1) What happens to our baby teeth won’t affect our permanent teeth — FALSE

Baby teeth pave the way for adult teeth! Primary teeth are placeholders for the adult teeth, meaning they reserve space in the mouth for the tooth that comes in behind them. If a baby tooth is compromised by decay or trauma, resulting in early removal or exfoliation, there may not be room for the permanent tooth to erupt unless dental intervention is involved. Therefore, it is VERY important to take care of children’s baby teeth and not write them off as “unimportant.” Instilling healthy daily oral health care habits in our children is paramount when it comes to equipping them with the means to take care of their teeth when they are well into adulthood.

2) “As long as I brush at least one time a day, it doesn’t matter whether it’s in the morning or at night.” — FALSE

Throughout the day, our salivary glands are fairly active; between talking, eating,  and the like. At night, our salivary glands tend to produce far less saliva than they do during the day, therefore, if brushing hasn’t taken place at night before we fall asleep, anything we may have consumed over the course of the day, be it a solid food or liquid beverage, sits on our teeth and may cause several hours worth of acidic attack. Continuous occasions where we allow for these acid attacks to take place on our teeth will likely lead to the development of tooth decay. That is why it is best to brush each morning and night for two minutes — this removes the plaque biofilm and food debris that accumulates each time we eat and/or drink.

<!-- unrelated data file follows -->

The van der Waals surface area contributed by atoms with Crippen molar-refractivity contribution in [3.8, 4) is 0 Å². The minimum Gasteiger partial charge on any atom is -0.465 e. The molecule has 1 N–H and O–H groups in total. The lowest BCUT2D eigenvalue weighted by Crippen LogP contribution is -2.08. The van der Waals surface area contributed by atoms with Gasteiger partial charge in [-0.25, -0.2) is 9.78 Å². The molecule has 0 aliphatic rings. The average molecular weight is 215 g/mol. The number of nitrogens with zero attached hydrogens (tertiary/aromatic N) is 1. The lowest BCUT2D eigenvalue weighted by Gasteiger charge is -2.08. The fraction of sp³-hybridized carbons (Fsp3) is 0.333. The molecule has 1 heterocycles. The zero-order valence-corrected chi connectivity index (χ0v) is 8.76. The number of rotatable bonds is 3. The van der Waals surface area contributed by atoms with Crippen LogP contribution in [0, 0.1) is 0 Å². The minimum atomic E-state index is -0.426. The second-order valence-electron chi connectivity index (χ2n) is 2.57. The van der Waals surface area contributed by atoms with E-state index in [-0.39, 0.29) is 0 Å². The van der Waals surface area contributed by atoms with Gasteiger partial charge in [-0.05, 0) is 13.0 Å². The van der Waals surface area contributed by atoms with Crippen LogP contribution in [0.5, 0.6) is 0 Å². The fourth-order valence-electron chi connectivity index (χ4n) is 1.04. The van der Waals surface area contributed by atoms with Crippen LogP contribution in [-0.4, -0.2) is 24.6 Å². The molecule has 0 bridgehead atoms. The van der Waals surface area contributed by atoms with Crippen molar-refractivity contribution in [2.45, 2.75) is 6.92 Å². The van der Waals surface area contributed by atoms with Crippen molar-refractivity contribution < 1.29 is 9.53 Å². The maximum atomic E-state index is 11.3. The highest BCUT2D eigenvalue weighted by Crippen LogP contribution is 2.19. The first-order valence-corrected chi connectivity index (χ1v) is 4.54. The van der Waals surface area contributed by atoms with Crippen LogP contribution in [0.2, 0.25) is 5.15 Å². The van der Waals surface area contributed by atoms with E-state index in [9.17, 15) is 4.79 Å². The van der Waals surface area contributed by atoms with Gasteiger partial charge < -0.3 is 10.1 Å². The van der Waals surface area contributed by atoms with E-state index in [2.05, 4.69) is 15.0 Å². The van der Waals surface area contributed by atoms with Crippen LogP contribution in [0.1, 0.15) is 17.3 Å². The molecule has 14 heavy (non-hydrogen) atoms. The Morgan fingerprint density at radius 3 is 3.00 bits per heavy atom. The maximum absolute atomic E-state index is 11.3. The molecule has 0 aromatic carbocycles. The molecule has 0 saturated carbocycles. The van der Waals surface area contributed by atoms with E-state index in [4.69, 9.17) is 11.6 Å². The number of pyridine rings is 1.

3) “My oral health does not affect my systemic health” — FALSE

The same blood that pumps from your heart to your arms and legs also pumps to and through your mouth and provides blood supply to your gums and teeth. If there is an active infection and inflammation in your mouth, the potential for that infection to travel from your mouth to other parts of your body, including your heart, exists. Your mouth and the rest of your body are not two separate entities. Detriments in your oral health, such as periodontal disease, place you at a higher risk for other systemic diseases associated with chronic inflammation such as cardiovascular disease and diabetes.

4) “Babies leach calcium from pregnant moms” — FALSE

You may have noticed that you had more cavities while you were pregnant or shortly after you were pregnant. Of course, it’s easy to assume that the small human you’ve been carrying has stolen all of your nutrients, however, there are a lot of other contributing factors to consider when questioning why you suddenly have all of these cavities. Morning sickness and acid change the pH of your mouth, creating a more acidic environment. This environment creates a more opportunistic space for bacteria to grow and deteriorate your tooth enamel. Perhaps due to your now more sensitive gag reflex, just the thought of sticking your toothbrush and/or dental floss in your mouth makes you search for the nearest toilet or trash bin; this may result in sub-par homecare habits when it comes to staying on top of your oral hygiene. And guess what?  To top it all off, the hormonal changes taking place throughout your body do indeed include your mouth — these changes can cause your salivary flow to slow and/or change consistency, which again makes a huge difference when it comes to needing our mouths to stay a moist environment. So short story long; babies do NOT “steal” calcium from their pregnant mothers. Tip: Now that you know, if you are pregnant, do your absolute best to avoid consuming frequent foods/drinks that are high in sugar and carbohydrates, and don’t skip out on brushing twice and flossing once a day if you can help it! 🙂



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